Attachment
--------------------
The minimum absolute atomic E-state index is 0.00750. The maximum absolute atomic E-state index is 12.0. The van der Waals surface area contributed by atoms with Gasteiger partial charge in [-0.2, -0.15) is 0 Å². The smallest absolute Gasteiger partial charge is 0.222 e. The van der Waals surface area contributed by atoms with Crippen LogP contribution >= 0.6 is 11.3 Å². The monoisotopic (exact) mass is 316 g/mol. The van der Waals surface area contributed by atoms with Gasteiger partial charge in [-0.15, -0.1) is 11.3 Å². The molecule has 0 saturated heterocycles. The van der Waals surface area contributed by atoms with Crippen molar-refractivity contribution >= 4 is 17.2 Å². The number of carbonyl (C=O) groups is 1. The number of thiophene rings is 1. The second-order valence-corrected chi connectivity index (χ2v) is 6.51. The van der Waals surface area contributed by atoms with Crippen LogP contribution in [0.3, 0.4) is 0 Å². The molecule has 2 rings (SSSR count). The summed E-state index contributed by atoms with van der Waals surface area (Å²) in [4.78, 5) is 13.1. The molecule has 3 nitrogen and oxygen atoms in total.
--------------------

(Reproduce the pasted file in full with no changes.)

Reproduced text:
The minimum absolute atomic E-state index is 0.00750. The maximum absolute atomic E-state index is 12.0. The van der Waals surface area contributed by atoms with Gasteiger partial charge in [-0.2, -0.15) is 0 Å². The smallest absolute Gasteiger partial charge is 0.222 e. The van der Waals surface area contributed by atoms with Crippen LogP contribution >= 0.6 is 11.3 Å². The monoisotopic (exact) mass is 316 g/mol. The van der Waals surface area contributed by atoms with Gasteiger partial charge in [-0.15, -0.1) is 11.3 Å². The molecule has 0 saturated heterocycles. The van der Waals surface area contributed by atoms with Crippen molar-refractivity contribution >= 4 is 17.2 Å². The number of carbonyl (C=O) groups is 1. The number of thiophene rings is 1. The second-order valence-corrected chi connectivity index (χ2v) is 6.51. The van der Waals surface area contributed by atoms with Crippen LogP contribution in [0.3, 0.4) is 0 Å². The molecule has 2 rings (SSSR count). The summed E-state index contributed by atoms with van der Waals surface area (Å²) in [4.78, 5) is 13.1. The molecule has 3 nitrogen and oxygen atoms in total.